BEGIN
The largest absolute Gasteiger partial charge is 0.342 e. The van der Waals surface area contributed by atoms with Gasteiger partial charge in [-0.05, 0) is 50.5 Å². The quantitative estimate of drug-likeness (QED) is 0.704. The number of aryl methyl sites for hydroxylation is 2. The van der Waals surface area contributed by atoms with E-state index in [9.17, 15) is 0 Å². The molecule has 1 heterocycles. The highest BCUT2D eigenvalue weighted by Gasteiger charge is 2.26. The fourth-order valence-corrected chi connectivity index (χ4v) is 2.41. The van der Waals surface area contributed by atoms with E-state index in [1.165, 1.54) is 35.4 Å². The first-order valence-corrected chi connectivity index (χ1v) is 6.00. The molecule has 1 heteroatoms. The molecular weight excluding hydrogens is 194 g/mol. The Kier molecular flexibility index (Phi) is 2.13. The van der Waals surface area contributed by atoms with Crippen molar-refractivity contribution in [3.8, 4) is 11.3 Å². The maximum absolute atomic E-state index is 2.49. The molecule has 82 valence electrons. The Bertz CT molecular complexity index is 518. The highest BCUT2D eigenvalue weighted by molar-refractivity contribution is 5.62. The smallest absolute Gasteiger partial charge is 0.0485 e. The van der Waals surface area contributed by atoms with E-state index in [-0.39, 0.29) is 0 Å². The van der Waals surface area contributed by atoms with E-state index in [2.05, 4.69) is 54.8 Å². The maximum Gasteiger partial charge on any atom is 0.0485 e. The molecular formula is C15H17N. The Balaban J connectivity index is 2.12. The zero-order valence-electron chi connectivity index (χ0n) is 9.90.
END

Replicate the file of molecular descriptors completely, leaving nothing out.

The largest absolute Gasteiger partial charge is 0.342 e. The van der Waals surface area contributed by atoms with Gasteiger partial charge in [-0.05, 0) is 50.5 Å². The quantitative estimate of drug-likeness (QED) is 0.704. The number of aryl methyl sites for hydroxylation is 2. The van der Waals surface area contributed by atoms with E-state index in [9.17, 15) is 0 Å². The molecule has 1 heterocycles. The highest BCUT2D eigenvalue weighted by Gasteiger charge is 2.26. The fourth-order valence-corrected chi connectivity index (χ4v) is 2.41. The van der Waals surface area contributed by atoms with E-state index in [1.165, 1.54) is 35.4 Å². The first-order valence-corrected chi connectivity index (χ1v) is 6.00. The molecule has 1 heteroatoms. The molecular weight excluding hydrogens is 194 g/mol. The Kier molecular flexibility index (Phi) is 2.13. The van der Waals surface area contributed by atoms with Crippen molar-refractivity contribution in [3.8, 4) is 11.3 Å². The maximum absolute atomic E-state index is 2.49. The molecule has 82 valence electrons. The Bertz CT molecular complexity index is 518. The highest BCUT2D eigenvalue weighted by molar-refractivity contribution is 5.62. The smallest absolute Gasteiger partial charge is 0.0485 e. The van der Waals surface area contributed by atoms with E-state index in [-0.39, 0.29) is 0 Å². The van der Waals surface area contributed by atoms with E-state index in [2.05, 4.69) is 54.8 Å². The maximum Gasteiger partial charge on any atom is 0.0485 e. The molecular formula is C15H17N. The Balaban J connectivity index is 2.12. The zero-order valence-electron chi connectivity index (χ0n) is 9.90.